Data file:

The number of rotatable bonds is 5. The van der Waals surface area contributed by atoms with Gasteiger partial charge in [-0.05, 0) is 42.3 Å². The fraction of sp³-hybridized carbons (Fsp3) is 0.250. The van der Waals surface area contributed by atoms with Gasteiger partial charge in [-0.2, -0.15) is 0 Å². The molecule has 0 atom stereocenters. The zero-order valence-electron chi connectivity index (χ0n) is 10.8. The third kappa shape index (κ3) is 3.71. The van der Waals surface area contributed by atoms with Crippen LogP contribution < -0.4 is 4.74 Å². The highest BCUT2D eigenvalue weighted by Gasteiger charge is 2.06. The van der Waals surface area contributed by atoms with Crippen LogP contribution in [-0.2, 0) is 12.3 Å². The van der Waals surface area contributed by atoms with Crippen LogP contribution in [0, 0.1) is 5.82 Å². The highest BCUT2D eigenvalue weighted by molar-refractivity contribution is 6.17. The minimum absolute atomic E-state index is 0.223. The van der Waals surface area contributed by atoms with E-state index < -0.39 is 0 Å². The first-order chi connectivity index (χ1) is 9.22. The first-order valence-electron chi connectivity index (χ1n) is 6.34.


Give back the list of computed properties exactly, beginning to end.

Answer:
The number of rotatable bonds is 5. The van der Waals surface area contributed by atoms with Gasteiger partial charge in [-0.05, 0) is 42.3 Å². The fraction of sp³-hybridized carbons (Fsp3) is 0.250. The van der Waals surface area contributed by atoms with Gasteiger partial charge in [-0.2, -0.15) is 0 Å². The molecule has 0 atom stereocenters. The zero-order valence-electron chi connectivity index (χ0n) is 10.8. The third kappa shape index (κ3) is 3.71. The van der Waals surface area contributed by atoms with Crippen LogP contribution < -0.4 is 4.74 Å². The highest BCUT2D eigenvalue weighted by Gasteiger charge is 2.06. The van der Waals surface area contributed by atoms with Crippen LogP contribution in [-0.2, 0) is 12.3 Å². The van der Waals surface area contributed by atoms with Crippen LogP contribution in [0, 0.1) is 5.82 Å². The highest BCUT2D eigenvalue weighted by molar-refractivity contribution is 6.17. The minimum absolute atomic E-state index is 0.223. The van der Waals surface area contributed by atoms with E-state index < -0.39 is 0 Å². The first-order chi connectivity index (χ1) is 9.22. The first-order valence-electron chi connectivity index (χ1n) is 6.34.